[This is in response to you March 30th post, above. I can’t figure out how to get it attached there; maybe WP won’t allow a third-level reply?]

      Yeah, that’s cool! I like the idea of tacking time for exploration on at the end of the day. It’d be hard to convince yourself that this was giving up much of anything; more like working into the bonus period. And probably easier to expect little from the results, which I’d bet is the best way to get something useful from them! It also seems like a good way to make “play” in the studio into a habitual thing, as Carter’s advocating. And as you said, over time just a little bit each day could really add up to something. I find that the difference between thinking about trying something new or risky and just getting that first attempt out of the way is huge; far bigger than I usually expect one iteration will take me.

      This reminds me of an item from designer Bruce Mau’s great “Incomplete Manifesto for Growth”:

      18. Stay up late.
      Strange things happen when you’ve gone too far, been up too long, worked too hard, and you’re separated from the rest of the world.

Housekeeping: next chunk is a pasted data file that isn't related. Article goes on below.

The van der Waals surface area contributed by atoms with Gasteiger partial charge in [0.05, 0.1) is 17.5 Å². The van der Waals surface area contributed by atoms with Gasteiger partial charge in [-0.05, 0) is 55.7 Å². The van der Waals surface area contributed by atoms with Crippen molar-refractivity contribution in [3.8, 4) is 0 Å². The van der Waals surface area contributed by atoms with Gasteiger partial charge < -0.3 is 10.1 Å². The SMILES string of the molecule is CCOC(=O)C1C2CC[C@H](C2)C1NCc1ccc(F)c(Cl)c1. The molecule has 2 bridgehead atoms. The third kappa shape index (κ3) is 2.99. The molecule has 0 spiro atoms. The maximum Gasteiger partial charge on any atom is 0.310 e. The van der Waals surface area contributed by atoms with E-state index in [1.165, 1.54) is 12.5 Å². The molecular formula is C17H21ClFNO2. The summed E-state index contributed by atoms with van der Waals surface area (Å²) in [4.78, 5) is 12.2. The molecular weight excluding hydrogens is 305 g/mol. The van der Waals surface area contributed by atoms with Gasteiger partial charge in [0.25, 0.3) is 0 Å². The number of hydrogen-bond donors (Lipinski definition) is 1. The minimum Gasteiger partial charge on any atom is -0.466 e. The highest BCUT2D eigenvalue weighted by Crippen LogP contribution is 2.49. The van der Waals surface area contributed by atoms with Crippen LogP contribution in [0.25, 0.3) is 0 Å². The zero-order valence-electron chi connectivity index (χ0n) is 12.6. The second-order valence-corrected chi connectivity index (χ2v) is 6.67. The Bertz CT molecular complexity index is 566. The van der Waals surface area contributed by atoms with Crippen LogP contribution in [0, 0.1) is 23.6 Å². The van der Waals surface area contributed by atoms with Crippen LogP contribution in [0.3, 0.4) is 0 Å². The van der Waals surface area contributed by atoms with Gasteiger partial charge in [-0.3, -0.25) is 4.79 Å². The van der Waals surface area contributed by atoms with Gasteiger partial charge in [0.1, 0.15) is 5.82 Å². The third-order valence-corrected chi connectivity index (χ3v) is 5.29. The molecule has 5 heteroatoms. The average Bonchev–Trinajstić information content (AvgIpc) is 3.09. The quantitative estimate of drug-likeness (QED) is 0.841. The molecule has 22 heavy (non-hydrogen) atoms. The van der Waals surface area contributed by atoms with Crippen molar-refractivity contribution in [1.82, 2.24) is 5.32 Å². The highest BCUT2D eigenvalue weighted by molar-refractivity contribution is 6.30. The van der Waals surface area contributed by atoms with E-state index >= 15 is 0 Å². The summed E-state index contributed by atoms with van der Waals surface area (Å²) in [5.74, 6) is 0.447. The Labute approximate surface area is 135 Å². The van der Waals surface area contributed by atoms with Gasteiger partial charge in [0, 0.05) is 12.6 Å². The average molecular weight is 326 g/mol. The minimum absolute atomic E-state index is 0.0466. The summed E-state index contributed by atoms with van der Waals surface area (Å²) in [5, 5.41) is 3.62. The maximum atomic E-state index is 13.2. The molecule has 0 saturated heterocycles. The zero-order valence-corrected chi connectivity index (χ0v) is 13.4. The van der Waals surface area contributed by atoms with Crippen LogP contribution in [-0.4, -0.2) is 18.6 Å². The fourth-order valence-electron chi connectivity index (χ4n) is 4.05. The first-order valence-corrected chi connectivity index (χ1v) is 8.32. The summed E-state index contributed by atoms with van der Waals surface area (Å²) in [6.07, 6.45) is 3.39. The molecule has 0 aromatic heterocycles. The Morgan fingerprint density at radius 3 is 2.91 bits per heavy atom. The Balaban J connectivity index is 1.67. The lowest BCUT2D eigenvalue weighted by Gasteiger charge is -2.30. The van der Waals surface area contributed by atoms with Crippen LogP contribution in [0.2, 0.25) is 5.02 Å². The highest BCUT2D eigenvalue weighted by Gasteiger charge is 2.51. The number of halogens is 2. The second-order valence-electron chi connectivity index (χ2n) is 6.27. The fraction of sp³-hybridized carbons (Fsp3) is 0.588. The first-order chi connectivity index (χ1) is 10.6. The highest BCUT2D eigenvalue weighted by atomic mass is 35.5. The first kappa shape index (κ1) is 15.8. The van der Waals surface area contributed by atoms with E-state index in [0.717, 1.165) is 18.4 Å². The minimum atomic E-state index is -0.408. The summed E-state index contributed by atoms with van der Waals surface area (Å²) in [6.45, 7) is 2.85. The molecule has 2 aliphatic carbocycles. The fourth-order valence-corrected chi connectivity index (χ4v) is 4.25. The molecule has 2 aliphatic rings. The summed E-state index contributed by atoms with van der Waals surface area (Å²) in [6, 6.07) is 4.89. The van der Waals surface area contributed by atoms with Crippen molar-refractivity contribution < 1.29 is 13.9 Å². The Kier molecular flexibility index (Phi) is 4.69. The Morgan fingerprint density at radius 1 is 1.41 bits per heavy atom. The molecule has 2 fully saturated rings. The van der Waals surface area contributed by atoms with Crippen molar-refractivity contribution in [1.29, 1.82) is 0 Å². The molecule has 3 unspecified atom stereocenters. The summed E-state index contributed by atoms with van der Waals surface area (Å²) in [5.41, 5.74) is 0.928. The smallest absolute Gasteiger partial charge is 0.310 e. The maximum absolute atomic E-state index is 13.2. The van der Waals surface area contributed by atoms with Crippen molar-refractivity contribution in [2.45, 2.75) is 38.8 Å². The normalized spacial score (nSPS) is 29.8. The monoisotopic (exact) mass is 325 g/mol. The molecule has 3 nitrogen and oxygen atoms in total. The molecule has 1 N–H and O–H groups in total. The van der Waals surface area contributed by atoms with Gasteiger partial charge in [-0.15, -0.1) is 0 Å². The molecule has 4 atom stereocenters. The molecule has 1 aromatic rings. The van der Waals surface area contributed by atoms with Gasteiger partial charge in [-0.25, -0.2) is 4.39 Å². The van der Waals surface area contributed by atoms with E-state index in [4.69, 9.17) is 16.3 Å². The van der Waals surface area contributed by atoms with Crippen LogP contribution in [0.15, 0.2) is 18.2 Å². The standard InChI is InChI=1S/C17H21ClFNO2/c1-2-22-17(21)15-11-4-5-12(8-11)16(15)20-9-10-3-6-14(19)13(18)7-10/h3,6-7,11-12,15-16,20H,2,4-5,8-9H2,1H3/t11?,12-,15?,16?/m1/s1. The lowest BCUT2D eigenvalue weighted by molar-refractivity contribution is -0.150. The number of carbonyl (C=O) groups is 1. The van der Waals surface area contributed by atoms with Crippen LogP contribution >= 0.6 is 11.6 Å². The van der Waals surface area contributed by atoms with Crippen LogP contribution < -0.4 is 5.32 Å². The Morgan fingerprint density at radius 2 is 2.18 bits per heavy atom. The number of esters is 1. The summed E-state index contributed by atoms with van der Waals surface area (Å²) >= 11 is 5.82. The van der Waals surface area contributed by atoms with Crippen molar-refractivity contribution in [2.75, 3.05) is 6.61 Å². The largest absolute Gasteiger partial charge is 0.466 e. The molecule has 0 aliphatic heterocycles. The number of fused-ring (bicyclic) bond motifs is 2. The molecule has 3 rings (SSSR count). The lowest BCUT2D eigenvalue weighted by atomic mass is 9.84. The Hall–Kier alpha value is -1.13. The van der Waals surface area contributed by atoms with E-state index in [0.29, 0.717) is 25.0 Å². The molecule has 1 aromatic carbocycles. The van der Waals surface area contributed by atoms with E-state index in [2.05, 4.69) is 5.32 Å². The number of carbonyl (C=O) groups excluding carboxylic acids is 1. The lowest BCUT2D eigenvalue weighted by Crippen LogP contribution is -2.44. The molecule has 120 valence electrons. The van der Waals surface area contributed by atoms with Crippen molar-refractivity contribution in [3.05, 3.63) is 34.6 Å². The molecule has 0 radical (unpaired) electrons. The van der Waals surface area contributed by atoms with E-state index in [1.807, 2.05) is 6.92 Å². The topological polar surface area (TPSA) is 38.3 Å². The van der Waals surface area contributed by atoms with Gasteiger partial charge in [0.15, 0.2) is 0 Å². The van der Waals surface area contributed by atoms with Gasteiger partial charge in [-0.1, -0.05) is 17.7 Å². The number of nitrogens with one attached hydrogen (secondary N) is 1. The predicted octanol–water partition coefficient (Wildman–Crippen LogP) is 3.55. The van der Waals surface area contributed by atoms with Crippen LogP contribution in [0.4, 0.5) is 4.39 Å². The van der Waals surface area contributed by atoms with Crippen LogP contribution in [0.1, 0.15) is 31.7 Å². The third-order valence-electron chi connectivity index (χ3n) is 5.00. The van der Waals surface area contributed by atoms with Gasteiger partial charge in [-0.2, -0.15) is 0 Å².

• Wow! This conversation has taken so many great turns. I love the ideas you guys have proposed of using a certain percentage of pots as experimental opportunities, even if you are only sacrificing the runts. Ron’s idea of taking a pot from each run as a way of introducing new ideas is super cool. I often do this with things like attaching handles, where I do a certain number that follow the ideas I was specifically working on, and then choose a few that will be different, just to see what happens when I try something else.

        And I love the idea of using the after hours bonus time as a further opportunity to break the mould. It seems that there are all sorts of strategies for accommodating a little play time in our work. And stepping outside ourselves and our routines is never easy. Our inhibitions get reinforced as we fine tune our process and work toward an economy of motion in what we do. We actively cultivate what works as an agenda, and the inefficiency of exploration often gets swept under the carpet. Not always a good thing….

        That link to the “incomplete manifesto for growth” is fantastic! The one you picked, “stay up late”, is oddly appropriate for me these days as I seem to be having some issues getting a good night’s sleep. An altered state is one way of seeing things differently and breaking up habits of thought, and sometimes can be judiciously cultivated with things like sleep deprivation or chemical help, and even listening to different music in the studio. Anything to let you step outside your ‘normal’ mental state.